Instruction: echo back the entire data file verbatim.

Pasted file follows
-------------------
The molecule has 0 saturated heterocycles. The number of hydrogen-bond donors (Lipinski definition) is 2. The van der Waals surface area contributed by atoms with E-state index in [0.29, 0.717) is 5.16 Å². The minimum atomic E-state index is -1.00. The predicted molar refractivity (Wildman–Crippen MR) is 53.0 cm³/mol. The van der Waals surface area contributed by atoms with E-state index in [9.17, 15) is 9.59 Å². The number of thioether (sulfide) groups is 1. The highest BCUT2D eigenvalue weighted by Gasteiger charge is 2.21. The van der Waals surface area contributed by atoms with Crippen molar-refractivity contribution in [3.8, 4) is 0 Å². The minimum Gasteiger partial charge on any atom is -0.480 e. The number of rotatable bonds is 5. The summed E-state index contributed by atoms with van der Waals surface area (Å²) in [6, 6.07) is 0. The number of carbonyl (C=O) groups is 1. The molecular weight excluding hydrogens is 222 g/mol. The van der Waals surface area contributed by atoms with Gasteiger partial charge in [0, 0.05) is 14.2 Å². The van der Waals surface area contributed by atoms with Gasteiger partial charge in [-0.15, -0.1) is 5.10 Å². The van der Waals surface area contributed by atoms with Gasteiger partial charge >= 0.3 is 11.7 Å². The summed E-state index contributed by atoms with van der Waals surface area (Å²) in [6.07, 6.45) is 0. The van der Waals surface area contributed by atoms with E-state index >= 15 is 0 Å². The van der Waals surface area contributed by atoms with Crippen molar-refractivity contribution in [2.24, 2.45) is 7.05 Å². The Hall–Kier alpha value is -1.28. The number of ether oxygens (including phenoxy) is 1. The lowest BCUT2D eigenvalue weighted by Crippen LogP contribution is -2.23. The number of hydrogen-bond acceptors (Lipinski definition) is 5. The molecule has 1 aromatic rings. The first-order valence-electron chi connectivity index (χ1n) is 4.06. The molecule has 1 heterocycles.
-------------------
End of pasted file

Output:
The molecule has 0 saturated heterocycles. The number of hydrogen-bond donors (Lipinski definition) is 2. The van der Waals surface area contributed by atoms with E-state index in [0.29, 0.717) is 5.16 Å². The minimum atomic E-state index is -1.00. The predicted molar refractivity (Wildman–Crippen MR) is 53.0 cm³/mol. The van der Waals surface area contributed by atoms with E-state index in [9.17, 15) is 9.59 Å². The number of thioether (sulfide) groups is 1. The highest BCUT2D eigenvalue weighted by Gasteiger charge is 2.21. The van der Waals surface area contributed by atoms with Crippen molar-refractivity contribution in [3.8, 4) is 0 Å². The minimum Gasteiger partial charge on any atom is -0.480 e. The number of rotatable bonds is 5. The summed E-state index contributed by atoms with van der Waals surface area (Å²) in [6, 6.07) is 0. The number of carbonyl (C=O) groups is 1. The molecular weight excluding hydrogens is 222 g/mol. The van der Waals surface area contributed by atoms with Gasteiger partial charge in [0, 0.05) is 14.2 Å². The van der Waals surface area contributed by atoms with Gasteiger partial charge in [-0.15, -0.1) is 5.10 Å². The van der Waals surface area contributed by atoms with Gasteiger partial charge >= 0.3 is 11.7 Å². The summed E-state index contributed by atoms with van der Waals surface area (Å²) in [6.07, 6.45) is 0. The van der Waals surface area contributed by atoms with E-state index >= 15 is 0 Å². The van der Waals surface area contributed by atoms with Crippen molar-refractivity contribution in [2.24, 2.45) is 7.05 Å². The Hall–Kier alpha value is -1.28. The number of ether oxygens (including phenoxy) is 1. The lowest BCUT2D eigenvalue weighted by Crippen LogP contribution is -2.23. The number of hydrogen-bond acceptors (Lipinski definition) is 5. The molecule has 1 aromatic rings. The first-order valence-electron chi connectivity index (χ1n) is 4.06. The molecule has 1 heterocycles.